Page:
10 J. Hawthorne, ‘The myth of Palaemon’, TAPA 89, 1958, 92-98. See also H. Koester, ‘Melikertes at Isthmia: a Roman mystery cult’, in D,L. Balch et al., eds., Greeks, Romans, and Christians. Essays in honor of A.J. Malherbe, Minneapolis 1990, 355-366.
11 Will (supra n. 1), 168-180, 210-212; W. Burkert, Homo Necans, tr. P. Bing, Berkeley & Los Angeles 1983, 196-199; K. Adshead, Politics of the Archaic Peloponnesus, Aldershot 1986, 39-39, 61-63. Most recently, Martin West raises again the idea that Melikertes may have been brought originally to the Isthmus by Phoenician sailors in the form of their god Melqart, traditionally identified with Herakles, but he cautions that “similarity of names is not sufficient in itself to establish a connection between a Greek and an oriental deity.” (The east face of Helicon, Oxford 1997, 58). As far as our evidence leads at present, the child on the dolphin seems distinct from the bearded strongman.
12 Burkert (supra n. 11), 197: “But we can trace the cult of Palaimon at least as far back as the etiological legend in Pindar, and it is likely that it appeared as early as the ancient epic of Eumelos. Perhaps at first a simple sacrificial pit was enough for the nocturnal sacrificial ritual.”
13 We are greatly indebted to George Huxley and Gordon Howie for discussions of the problems raised in this paper. Their scholarly wisdom has contributed much to the results presented below; the errors are our own.
15 Hero cult has received considerable scholarly attention in the past few decades, for the most part in order to define its origins, to distinguish more clearly the different types of heroes honored with cult, and to classify the wide range of shrines dedicated to heroes. See in general: W. Burkert, Greek religion, tr. J. Raffan, Cambridge, Ma. 1985, 136-139, 190-215; A. Snodgrass, ‘The archaeology of the hero’, AnnArchStorAnt 10, 1988, 19-26; E. Kearns, The heroes of Attica (BICS Suppl., 57), London 1989; C. Antonaccio, An archaeology of ancestors: tomb cult and hero cult in Early Greece, London 1993; S. Scullion, ‘Olympian and Chthonian’, CIAnt 13, 1994, 75-119.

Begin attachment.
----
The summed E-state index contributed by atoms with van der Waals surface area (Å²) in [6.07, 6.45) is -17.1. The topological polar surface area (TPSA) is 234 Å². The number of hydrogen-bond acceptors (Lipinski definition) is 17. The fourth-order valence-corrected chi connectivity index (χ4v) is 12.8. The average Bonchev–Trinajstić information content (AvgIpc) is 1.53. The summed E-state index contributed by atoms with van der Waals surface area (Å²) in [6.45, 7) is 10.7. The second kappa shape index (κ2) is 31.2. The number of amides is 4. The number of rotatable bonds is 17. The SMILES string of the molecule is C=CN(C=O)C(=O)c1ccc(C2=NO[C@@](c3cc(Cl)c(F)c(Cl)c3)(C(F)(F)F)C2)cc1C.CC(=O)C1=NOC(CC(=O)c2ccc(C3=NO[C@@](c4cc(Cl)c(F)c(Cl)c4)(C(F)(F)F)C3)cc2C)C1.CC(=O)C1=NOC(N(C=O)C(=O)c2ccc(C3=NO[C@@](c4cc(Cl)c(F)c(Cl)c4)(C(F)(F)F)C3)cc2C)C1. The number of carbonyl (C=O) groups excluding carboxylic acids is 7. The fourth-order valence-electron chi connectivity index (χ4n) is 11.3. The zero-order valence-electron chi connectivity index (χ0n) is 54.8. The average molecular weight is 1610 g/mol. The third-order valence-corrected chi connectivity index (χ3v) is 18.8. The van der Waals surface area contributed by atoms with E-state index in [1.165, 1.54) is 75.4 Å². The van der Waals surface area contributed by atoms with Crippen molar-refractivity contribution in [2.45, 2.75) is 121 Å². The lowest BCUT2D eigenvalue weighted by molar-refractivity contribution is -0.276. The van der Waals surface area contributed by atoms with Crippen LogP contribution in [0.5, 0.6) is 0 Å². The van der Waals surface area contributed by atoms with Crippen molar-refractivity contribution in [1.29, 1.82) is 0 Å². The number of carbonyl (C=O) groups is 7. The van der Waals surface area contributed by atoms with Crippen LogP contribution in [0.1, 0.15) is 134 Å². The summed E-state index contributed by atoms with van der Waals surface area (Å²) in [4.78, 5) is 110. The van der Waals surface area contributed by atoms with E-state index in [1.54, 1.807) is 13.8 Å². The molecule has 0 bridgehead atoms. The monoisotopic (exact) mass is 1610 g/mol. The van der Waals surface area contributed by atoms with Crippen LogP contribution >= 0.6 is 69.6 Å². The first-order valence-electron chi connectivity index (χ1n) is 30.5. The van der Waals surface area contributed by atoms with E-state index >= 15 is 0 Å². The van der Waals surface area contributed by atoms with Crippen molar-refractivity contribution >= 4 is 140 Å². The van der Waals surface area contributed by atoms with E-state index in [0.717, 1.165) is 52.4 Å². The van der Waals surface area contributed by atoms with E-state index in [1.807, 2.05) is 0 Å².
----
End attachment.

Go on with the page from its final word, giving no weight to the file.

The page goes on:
18 Sacrificial debris consists of carbonized wood, ash and burnt animal bones. The votives include terracotta figurines of a masked boy, horse-and-riders and women, a stone figurine of woman and child, miniature vases, skyphos with inscribed dedication, inscribed perirrhanterion rim, lead curse tablets, and many coins; Miller, Guide (supra n. 9), 28f.; 104-107.
19 O. 13.33; N. 4.88; I. 2.16; 8.64; see also O. Broneer, ‘The Isthmian victory crown, AJA 66, 1962, 259-268; on the change of crowns, E.R. Gebhard, ‘The early stadium at Isthmia and the founding of the Isthmian games’, in Proceedings of an International Symposium on the Olympic games, eds. W, Coulson & H. Kyrieleis, Athens 1992, 73-80.